National Safety Council'

According to the National Safety Council's research, "A person who loses two hours of sleep from a normal eight-hour sleep schedule may be as impaired as someone who has consumed up to three beers. An estimated 13 percent of workplace injuries could be attributed to fatigue, and 21 percent of all fatal car crashes – 6,400 deaths each year – are attributed to a drowsy driver." 

The survey also found:

  • 41% work high-risk hours, at least occasionally.
  • 39% have trouble remembering things at work because of fatigue.
  • 31% commute 30 minutes or more, which exacerbates the chances of falling asleep behind the wheel.
  • 27% have trouble making decisions because of fatigue.
  • 10% do not get regular rest breaks.

Some individuals have chronic fatigue syndrome (CFS), and some symptoms can be treated or managed. The treatment might provide relief for some patients with CFS but not others. However, learning new ways to manage activity can also be helpful.

Typical Symptoms


People with CFS often feel less refreshed and restored after sleep than they did before they became ill. Common sleep complaints include difficulty falling or staying asleep, extreme sleepiness, intense and vivid dreaming, restless legs, and nighttime muscle spasms.

Good sleep habits are important for all people, including those with CFS. Some common tips for good sleep are:

  • Start a regular bedtime routine with a long, calming wind-down period. (Perhaps a warm bath with lavender salts?)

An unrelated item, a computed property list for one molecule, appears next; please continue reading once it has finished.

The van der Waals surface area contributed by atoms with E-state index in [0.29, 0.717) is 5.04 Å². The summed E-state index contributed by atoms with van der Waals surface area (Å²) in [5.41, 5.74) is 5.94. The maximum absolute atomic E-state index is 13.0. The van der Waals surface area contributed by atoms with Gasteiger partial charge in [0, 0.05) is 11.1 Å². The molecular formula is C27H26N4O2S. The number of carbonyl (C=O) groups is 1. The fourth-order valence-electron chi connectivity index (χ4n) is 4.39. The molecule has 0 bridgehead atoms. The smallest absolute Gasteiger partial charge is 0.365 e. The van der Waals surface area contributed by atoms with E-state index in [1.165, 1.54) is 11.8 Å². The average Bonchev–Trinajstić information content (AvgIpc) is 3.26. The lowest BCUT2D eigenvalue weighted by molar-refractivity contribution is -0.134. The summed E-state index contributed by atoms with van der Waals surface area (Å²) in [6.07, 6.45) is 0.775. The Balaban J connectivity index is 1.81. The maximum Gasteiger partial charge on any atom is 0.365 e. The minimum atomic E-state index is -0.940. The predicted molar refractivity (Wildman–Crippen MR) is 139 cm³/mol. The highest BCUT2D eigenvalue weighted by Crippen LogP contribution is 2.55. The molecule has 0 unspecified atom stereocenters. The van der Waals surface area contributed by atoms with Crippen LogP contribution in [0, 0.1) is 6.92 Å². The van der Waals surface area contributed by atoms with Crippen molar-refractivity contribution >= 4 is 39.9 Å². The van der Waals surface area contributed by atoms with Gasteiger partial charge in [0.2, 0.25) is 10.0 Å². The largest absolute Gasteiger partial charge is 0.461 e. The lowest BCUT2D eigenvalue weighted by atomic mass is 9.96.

• Go to bed at same time each night and wake up at the same time each morning.
  • Limit daytime naps to 30 minutes in total during the day. (Set your smartphone alarm, for convenience)
  • Remove all TVs, computers, phones, and gadgets from the bedroom. (My TV broke in my bedroom and it was not replaced. Have slept much better since).
  • Use the bed only for sleep and sex and not for other activities (avoid reading, watching TV, listening to music, or using phones).
  • Control noise, light, and temperature (The body rests better in cooler temperatures).
  • Avoid caffeine, alcohol, and large meals before bedtime. (I stop caffeine at 3 PM and even pass up on yummy chocolate desserts when dining out).
  • Avoid exercise right before going to bed. Light exercise and stretching earlier in the day, at least four hours before bedtime, might improve sleep.

When people try these techniques but are still unable to sleep, their doctor might recommend taking medicine to help with sleep. S/he might suggest over the counter medications, first, and perhaps a prescription sleep medicine, starting at the smallest dose and using for the shortest possible time.


People with CFS may have deep pain in their muscles and joints. They might also have headaches (typically pressure-like) and soreness of their skin when touched.

It is important to talk with a healthcare provider before trying any medication. Doctors may first recommend trying over-the-counter pain-relievers, like acetaminophen, aspirin, or ibuprofen. If these do not provide enough pain relief, patients may need to see a pain specialist.